Discount Therapy, out in LA, was totally self-serving for me. Because I was afraid I would have no friends out here, and I would never do anything, so I was like “I’m gonna make a thing that my friends have to come to!” So, I did this as a reason to see people… then I was like, “Wait a second this is good!”
How would you say the turnout when you’re doing backyard shows differs from a charity show like Planned Parenthood where you have that crowd to support you?
We actually get pretty similar crowds for mics and the Planned Parenthood showcase. We sold tickets to that one and we had to limit it to 80, and we sold every ticket. Normally when it’s not charity, we’ll get, like… 50 people, which I’m told is pretty big for like, random backyard comedy show standards.
Here at these venue shows, we’ll get 20? 25? Maybe 30? But those people that come are core supporters, people that will always laugh at a joke, people that will go out for drinks after… It’s basically just a portfolio show. Just showing your friends what you’ve been working on.
Like a critique.
Exactly! It’s mostly a show, but it’s also a critique. You have friends in the audience, and I know these friends won’t shy away from telling me “that’s a bad joke.”
Do you have an idea of what’s the next step for DIscount Therapy? Do you have a goal in mind, or is it just that feeling of enjoying what’s ahead?
It’s kind of both. I still have ideas, 90% because I love doing it, and I love doing comedy, and I love having my show, and I love having all these people, and I love that it connects other comics. And the other 10% is professional reasons.
My end goal would be to have this at (Meltdown Comics,) because I have friends that have shows there and I love that venue. I was just talking to the programming director, and I pitched the show to her, and she was like “Oh I’ve heard of it, I’ve seen people. We have a lot of straight-up stand up shows, so probably not now.” So my goal now is to be such a good stand-alone standup show that they want me. I want people to fight over me. I want people to want this at their venue.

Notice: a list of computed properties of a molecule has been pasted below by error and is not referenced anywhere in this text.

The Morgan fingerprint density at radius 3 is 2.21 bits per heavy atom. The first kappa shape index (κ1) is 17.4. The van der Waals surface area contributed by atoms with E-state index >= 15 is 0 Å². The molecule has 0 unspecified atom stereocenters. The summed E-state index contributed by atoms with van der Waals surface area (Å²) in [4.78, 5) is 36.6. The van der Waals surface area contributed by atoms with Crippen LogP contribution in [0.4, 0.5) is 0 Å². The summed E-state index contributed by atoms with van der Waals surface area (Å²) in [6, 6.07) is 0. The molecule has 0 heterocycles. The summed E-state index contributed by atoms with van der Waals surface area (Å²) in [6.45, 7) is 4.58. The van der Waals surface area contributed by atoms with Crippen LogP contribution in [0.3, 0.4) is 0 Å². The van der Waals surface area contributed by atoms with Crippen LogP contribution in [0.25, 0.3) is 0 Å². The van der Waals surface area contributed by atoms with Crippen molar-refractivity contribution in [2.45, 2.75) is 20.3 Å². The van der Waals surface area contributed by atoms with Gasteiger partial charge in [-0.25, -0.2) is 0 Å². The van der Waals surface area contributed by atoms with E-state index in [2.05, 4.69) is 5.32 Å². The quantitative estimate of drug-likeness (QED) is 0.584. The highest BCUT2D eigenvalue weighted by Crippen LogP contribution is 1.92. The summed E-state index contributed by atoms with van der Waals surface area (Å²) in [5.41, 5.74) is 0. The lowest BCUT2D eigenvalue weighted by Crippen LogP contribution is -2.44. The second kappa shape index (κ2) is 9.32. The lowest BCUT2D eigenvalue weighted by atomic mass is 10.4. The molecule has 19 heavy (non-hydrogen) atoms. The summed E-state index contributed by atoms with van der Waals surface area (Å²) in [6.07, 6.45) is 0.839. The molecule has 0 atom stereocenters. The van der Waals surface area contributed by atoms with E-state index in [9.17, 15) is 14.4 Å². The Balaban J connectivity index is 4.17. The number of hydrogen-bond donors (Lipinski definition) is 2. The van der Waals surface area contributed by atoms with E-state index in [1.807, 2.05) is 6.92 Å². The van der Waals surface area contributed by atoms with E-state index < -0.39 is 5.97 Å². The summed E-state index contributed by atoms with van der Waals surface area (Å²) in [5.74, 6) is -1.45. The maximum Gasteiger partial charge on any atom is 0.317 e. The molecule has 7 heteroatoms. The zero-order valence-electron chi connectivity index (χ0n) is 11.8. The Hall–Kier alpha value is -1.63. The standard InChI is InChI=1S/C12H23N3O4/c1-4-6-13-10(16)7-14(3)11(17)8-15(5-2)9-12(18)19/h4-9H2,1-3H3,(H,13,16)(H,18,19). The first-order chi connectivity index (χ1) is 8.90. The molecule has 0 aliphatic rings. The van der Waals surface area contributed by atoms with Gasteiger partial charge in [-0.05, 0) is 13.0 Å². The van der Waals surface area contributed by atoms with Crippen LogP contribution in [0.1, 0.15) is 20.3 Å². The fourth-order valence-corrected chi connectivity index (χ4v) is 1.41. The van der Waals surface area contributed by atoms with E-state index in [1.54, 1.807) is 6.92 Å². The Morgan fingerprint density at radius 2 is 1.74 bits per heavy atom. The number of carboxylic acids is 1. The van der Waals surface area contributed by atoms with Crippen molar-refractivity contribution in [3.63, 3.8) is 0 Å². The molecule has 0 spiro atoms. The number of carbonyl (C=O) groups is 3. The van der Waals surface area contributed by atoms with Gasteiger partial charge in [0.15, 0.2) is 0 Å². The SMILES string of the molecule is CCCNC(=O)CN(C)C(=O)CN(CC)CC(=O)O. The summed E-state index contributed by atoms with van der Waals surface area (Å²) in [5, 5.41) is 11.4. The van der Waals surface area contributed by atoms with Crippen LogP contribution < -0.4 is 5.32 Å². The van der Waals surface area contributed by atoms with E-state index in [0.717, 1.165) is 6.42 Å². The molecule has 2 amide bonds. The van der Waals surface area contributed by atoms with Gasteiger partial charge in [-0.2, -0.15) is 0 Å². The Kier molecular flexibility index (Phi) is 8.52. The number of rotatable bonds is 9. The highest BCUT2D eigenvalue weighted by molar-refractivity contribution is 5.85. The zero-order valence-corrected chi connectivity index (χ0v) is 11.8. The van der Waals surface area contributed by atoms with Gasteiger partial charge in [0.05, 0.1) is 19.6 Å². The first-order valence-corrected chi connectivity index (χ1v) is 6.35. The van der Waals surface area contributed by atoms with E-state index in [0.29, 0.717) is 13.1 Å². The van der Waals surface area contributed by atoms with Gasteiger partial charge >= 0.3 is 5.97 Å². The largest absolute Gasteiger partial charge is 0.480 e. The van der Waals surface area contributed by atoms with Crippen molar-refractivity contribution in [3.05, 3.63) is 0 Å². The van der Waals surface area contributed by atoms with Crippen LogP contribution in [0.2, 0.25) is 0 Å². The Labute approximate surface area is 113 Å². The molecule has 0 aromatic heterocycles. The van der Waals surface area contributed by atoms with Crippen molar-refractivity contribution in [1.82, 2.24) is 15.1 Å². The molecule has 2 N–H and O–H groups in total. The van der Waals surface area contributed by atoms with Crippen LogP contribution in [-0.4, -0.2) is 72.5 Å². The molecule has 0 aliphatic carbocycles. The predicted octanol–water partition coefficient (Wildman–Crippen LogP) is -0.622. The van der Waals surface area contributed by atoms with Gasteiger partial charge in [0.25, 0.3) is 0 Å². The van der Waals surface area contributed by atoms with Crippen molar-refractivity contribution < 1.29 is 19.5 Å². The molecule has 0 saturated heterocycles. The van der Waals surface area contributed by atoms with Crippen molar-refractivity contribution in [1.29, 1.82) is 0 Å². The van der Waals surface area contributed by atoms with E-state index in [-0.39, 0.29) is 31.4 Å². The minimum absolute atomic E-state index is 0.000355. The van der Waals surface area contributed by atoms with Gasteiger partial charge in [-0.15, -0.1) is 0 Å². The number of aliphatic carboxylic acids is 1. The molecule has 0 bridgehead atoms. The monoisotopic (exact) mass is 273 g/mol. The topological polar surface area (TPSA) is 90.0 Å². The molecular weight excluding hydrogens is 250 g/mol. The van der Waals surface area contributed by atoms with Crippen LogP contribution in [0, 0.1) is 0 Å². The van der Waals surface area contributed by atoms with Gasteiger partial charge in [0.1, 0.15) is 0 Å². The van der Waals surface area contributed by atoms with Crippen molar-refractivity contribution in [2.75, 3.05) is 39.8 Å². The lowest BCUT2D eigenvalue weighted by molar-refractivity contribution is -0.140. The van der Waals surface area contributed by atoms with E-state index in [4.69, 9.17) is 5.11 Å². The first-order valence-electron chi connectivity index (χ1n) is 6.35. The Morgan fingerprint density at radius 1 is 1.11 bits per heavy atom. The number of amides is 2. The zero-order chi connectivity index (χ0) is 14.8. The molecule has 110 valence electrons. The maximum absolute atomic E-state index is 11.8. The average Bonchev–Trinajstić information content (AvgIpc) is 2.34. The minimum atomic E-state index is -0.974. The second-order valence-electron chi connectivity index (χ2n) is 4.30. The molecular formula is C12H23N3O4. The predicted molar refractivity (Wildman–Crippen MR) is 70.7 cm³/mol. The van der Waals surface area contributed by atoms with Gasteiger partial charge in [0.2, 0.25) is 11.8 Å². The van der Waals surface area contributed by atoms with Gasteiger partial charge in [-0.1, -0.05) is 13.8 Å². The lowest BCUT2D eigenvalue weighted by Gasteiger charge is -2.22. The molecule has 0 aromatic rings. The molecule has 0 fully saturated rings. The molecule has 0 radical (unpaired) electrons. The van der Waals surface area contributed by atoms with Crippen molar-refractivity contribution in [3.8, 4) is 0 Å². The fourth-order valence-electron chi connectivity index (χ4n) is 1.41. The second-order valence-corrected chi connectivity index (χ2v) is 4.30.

It’s really impressive (for me) to have seen Discount Therapy grow from just a fabric cloth hanging in a basement.
I spray painted this in my room despite warnings from a graphic designer saying “you’re going to get really sick from fumes.”
And that’s really developed your style of comedy.
That’s right! Kill a bunch of brain cells… it’s like a buffalo herd. You can only go as fast as the slowest brain cell, so you kill off the slow ones.
A lot of people starting in LA going the organized route: like groundlings and UCB. Would you recommend jumping into comedy, as you’ve done, or going into school?
I don’t think there’s such a thing as “jumping into comedy,” because if do like comedy, you’ve been a fan of it for years. It’s not like “Oh I hate comedy — I guess I’ll try it!” No, you’ve liked it, you watched it. Like when I was seven, I was making my own joke books. I’ve always been a comedy fan. So it’s not like jumping in cold, if you ever end up doing comedy it’s because you’ve loved comedy.
But in regards to UCB, I haven’t done those, and I’m not sure I would, but they’re absolutely helpful to anyone who might not have any experience before. I’ve done a storytelling class at storytelling at Improv Olympics, and those people haven’t done (comedy) before in their life, but they’re excited and ready to open their mind.
So your practical goal for comedy is to get excited and follow your heart?
Yeah! Get excited. The worst thing that can happen is you get no laughs, and that will happen to anyone. Like my first show outside of Emerson, I didn’t get a single laugh. And I was like “well, that’s it for my career. Time to become a doctor.” The worst that happens is no one laughs. And if you get over that fear, you’re fucking invincible.
Well you’ve given me a lot to work with, here. Any closing remarks?
Aside from come to the show — try stand-up, do stand-up. I think everyone should try stand-up once in their life.
Standup was really great for me, because it opened my mind to the possibility that there are people out there who think like me, who have the same anxieties and insecurities. Every time I say something that I’m anxious or insecure about, every laugh is someone agreeing. And that’s really nice to have.
Sticking around for Wes’ show, you can see the quirky, perfectly flawed heartbeat he mentions pulsing through every joke and performer that takes the stage. In an intimate crowd of about 15, comedians open up about their mental illness, love lives, and vices over the course of a 2-hour set: quick to point out “oh you guys didn’t like that one” when a joke falls flat.
With Wes’ thoughts echoing in my head as the show runs its course, I’m left reflecting on my own feelings about LA, and the loneliness and isolation I’ve felt in a city where your best friend can oftentimes be your car. But as Wes has said, with every quirk and anxiety I see reflected in jokes onstage, I feel a bubble of laughter explode from my chest: like a battle cry raging against the pain that caused it.
Leaving the venue, I’m reminded of how I felt finally leaving that bedroom in college: floating on laughter and good times that transformed a den of young people into the musings of an intimate few. Maybe I’ll try stand-up in the future, as Wes has recommended, to conjure this feeling out of my own insecurities as the talented cast of Discount Therapy has done onstage time and again. But in the meantime, I’m left thinking Wes’s show has done as the title proclaims: helping my mental wellbeing without the price of a counselor.